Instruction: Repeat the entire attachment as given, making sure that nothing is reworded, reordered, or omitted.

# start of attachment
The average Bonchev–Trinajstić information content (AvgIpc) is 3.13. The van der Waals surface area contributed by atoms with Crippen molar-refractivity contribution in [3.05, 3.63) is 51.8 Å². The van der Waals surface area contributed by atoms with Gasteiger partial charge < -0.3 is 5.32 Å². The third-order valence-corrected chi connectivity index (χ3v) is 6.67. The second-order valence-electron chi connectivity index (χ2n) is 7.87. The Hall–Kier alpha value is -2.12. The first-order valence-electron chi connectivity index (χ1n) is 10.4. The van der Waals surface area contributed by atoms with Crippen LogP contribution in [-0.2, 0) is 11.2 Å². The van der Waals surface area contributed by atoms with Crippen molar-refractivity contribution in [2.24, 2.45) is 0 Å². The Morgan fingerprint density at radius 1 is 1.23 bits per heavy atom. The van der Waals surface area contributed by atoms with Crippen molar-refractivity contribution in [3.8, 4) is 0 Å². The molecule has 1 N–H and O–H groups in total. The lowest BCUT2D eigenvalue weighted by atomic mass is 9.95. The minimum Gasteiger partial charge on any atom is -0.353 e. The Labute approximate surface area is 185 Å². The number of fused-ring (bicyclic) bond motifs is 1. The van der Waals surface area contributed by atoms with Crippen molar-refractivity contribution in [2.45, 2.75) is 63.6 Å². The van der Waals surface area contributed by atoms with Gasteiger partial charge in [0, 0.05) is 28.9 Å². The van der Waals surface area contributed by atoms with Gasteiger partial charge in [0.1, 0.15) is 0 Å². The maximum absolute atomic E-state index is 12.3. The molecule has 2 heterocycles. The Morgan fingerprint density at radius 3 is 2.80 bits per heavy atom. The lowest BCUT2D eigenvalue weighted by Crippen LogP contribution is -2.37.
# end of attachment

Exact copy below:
The average Bonchev–Trinajstić information content (AvgIpc) is 3.13. The van der Waals surface area contributed by atoms with Crippen molar-refractivity contribution in [3.05, 3.63) is 51.8 Å². The van der Waals surface area contributed by atoms with Gasteiger partial charge < -0.3 is 5.32 Å². The third-order valence-corrected chi connectivity index (χ3v) is 6.67. The second-order valence-electron chi connectivity index (χ2n) is 7.87. The Hall–Kier alpha value is -2.12. The first-order valence-electron chi connectivity index (χ1n) is 10.4. The van der Waals surface area contributed by atoms with Crippen LogP contribution in [-0.2, 0) is 11.2 Å². The van der Waals surface area contributed by atoms with Crippen molar-refractivity contribution in [2.24, 2.45) is 0 Å². The Morgan fingerprint density at radius 1 is 1.23 bits per heavy atom. The van der Waals surface area contributed by atoms with Crippen molar-refractivity contribution in [3.8, 4) is 0 Å². The molecule has 1 N–H and O–H groups in total. The lowest BCUT2D eigenvalue weighted by atomic mass is 9.95. The minimum Gasteiger partial charge on any atom is -0.353 e. The Labute approximate surface area is 185 Å². The number of fused-ring (bicyclic) bond motifs is 1. The van der Waals surface area contributed by atoms with Crippen molar-refractivity contribution in [2.45, 2.75) is 63.6 Å². The van der Waals surface area contributed by atoms with Gasteiger partial charge in [0, 0.05) is 28.9 Å². The van der Waals surface area contributed by atoms with Gasteiger partial charge in [0.1, 0.15) is 0 Å². The maximum absolute atomic E-state index is 12.3. The molecule has 2 heterocycles. The Morgan fingerprint density at radius 3 is 2.80 bits per heavy atom. The lowest BCUT2D eigenvalue weighted by Crippen LogP contribution is -2.37.